It appears that Sam Harris isn’t the only one attempting to revise history regarding Stalin’s mass murders:
A government-backed drive is promoting textbooks which say his reign of terror was entirely rational and necessary to make Russia great. We visited a school in Volgograd – formerly Stalingrad – and found patriotism and pride for Russia and its pivotal role in the Second World War are still strong. During a history lesson pupils learned about Joseph Stalin the hero – not the villain….
A new law in Russia means that anyone who falsifies the Kremlin’s version of history, for example comparing Stalin with Hitler, may be prosecuted.
So much for Harris’s notion that there is no rational justification for committing mass murder. I wonder if anyone would like to bet that those behind these new laws proclaiming Stalin a rational hero are devout Christians? The astonishing thing is that many of today’s atheists are still so desperate to deny any possible connection between a historical atheist mass murderer and his atheism even as other atheists are actively slaughtering large quantities of religious people for their religious beliefs… despite the fact that this connection has no bearing whatsoever on the existence or nonexistence of God.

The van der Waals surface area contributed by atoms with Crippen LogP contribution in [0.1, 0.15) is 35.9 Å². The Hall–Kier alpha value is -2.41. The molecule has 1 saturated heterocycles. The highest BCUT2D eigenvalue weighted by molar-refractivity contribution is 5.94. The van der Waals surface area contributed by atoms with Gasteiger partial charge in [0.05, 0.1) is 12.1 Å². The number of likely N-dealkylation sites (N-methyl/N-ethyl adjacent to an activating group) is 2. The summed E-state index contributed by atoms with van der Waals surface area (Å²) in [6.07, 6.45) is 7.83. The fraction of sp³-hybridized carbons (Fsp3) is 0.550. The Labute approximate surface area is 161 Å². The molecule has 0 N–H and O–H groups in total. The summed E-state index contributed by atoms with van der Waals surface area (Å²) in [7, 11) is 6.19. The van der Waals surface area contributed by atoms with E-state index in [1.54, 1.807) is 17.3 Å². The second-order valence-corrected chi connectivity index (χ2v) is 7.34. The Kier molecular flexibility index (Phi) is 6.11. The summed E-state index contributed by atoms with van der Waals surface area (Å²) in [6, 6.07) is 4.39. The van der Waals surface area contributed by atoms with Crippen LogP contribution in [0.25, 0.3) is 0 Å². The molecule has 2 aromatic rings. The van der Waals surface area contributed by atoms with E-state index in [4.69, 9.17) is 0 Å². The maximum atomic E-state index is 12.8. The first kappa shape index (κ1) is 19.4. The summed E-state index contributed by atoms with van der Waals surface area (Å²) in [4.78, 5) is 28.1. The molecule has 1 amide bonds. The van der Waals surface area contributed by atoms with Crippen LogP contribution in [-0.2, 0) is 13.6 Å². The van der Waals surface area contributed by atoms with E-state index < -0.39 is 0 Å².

Now, as I pointed out in The Irrational Atheist, atheism alone cannot possibly be responsible for turning an individual into a mass slaughterer. The overwhelming majority of atheists will never kill anyone for any reason. But, the disproportional tendency of atheists who find themselves in positions of sufficient power to commit mass slaughter that subsequently engage in it cannot be dismissed as a mere coincidence or irrelevant correlation either. Because atheists practice a morality of one, both logic and history dictate that there always be some who redefine good and evil in a manner that directly contradicts the way it is defined by Christians and more conventionally moral atheists alike.
Mao is a prime example of such an atheist, as he explicitly declared that conventional morality did not apply to him; by his logic, the desire for absolute power was in itself license to exercise it in any manner he saw fit. He concocted a rationalization for his lethal actions long before he committed them in his commentary on Friedrich Paulsen’s A System of Ethics:
“I do not agree with the view that to be moral, the motive of one’s actions has to be benefiting others. Morality does not have to be defined in relation to others. . . . [People like me want to] satisfy our hearts to the full and in doing so we automatically have the most valuable moral codes. Of course there are people and objects in the world, but they are all there only for me. . . . I have my desire and act on it. I am responsible to no one.”
– Mao: The Unknown Story p. 15
“I am responsible to no one.” That, right there, explains the intrinsic danger of atheism. The perception of freedom from the invisible shackles of religion that many atheists celebrate is precisely the source of the problem. While this is relatively harmless in the average atheist, it is absolutely lethal in those extraordinary individuals who possess ruthless personalities, exceptional ambitions and utopian visions. And it is telling, too, that like Richard Dawkins and other atheist champions, Mao claimed he not only possessed a moral code, but a moral code that was superior to conventional religious moralities.